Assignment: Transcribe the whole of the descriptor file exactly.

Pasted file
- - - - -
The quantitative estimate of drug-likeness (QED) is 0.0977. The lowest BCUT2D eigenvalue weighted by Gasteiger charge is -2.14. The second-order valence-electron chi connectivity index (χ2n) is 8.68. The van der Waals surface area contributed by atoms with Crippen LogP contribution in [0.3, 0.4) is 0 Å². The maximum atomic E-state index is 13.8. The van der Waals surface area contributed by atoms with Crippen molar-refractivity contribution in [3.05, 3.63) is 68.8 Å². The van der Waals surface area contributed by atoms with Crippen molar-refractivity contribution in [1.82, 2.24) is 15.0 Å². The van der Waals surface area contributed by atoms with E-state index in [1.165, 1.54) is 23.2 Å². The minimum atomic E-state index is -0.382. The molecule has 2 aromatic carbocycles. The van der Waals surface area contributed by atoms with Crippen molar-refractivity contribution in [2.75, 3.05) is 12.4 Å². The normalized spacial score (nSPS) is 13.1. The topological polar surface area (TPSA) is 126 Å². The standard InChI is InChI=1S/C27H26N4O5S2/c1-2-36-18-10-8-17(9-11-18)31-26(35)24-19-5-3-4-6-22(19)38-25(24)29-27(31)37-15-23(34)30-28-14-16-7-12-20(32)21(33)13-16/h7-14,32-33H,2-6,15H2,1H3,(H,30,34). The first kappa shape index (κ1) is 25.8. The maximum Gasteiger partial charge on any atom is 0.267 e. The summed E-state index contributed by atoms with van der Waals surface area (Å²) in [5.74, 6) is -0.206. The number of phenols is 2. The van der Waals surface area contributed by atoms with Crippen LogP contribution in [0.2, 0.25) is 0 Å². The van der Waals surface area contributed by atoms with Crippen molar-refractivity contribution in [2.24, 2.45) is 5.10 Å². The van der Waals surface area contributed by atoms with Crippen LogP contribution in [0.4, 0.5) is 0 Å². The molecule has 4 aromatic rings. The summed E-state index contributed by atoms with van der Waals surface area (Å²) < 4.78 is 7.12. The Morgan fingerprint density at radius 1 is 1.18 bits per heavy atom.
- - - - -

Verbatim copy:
The quantitative estimate of drug-likeness (QED) is 0.0977. The lowest BCUT2D eigenvalue weighted by Gasteiger charge is -2.14. The second-order valence-electron chi connectivity index (χ2n) is 8.68. The van der Waals surface area contributed by atoms with Crippen LogP contribution in [0.3, 0.4) is 0 Å². The maximum atomic E-state index is 13.8. The van der Waals surface area contributed by atoms with Crippen molar-refractivity contribution in [3.05, 3.63) is 68.8 Å². The van der Waals surface area contributed by atoms with Crippen molar-refractivity contribution in [1.82, 2.24) is 15.0 Å². The van der Waals surface area contributed by atoms with E-state index in [1.165, 1.54) is 23.2 Å². The minimum atomic E-state index is -0.382. The molecule has 2 aromatic carbocycles. The van der Waals surface area contributed by atoms with Crippen molar-refractivity contribution in [2.75, 3.05) is 12.4 Å². The normalized spacial score (nSPS) is 13.1. The topological polar surface area (TPSA) is 126 Å². The standard InChI is InChI=1S/C27H26N4O5S2/c1-2-36-18-10-8-17(9-11-18)31-26(35)24-19-5-3-4-6-22(19)38-25(24)29-27(31)37-15-23(34)30-28-14-16-7-12-20(32)21(33)13-16/h7-14,32-33H,2-6,15H2,1H3,(H,30,34). The first kappa shape index (κ1) is 25.8. The maximum Gasteiger partial charge on any atom is 0.267 e. The summed E-state index contributed by atoms with van der Waals surface area (Å²) in [5.74, 6) is -0.206. The number of phenols is 2. The van der Waals surface area contributed by atoms with Crippen LogP contribution in [0.2, 0.25) is 0 Å². The van der Waals surface area contributed by atoms with Crippen molar-refractivity contribution in [2.24, 2.45) is 5.10 Å². The van der Waals surface area contributed by atoms with Crippen LogP contribution in [0.4, 0.5) is 0 Å². The molecule has 4 aromatic rings. The summed E-state index contributed by atoms with van der Waals surface area (Å²) < 4.78 is 7.12. The Morgan fingerprint density at radius 1 is 1.18 bits per heavy atom.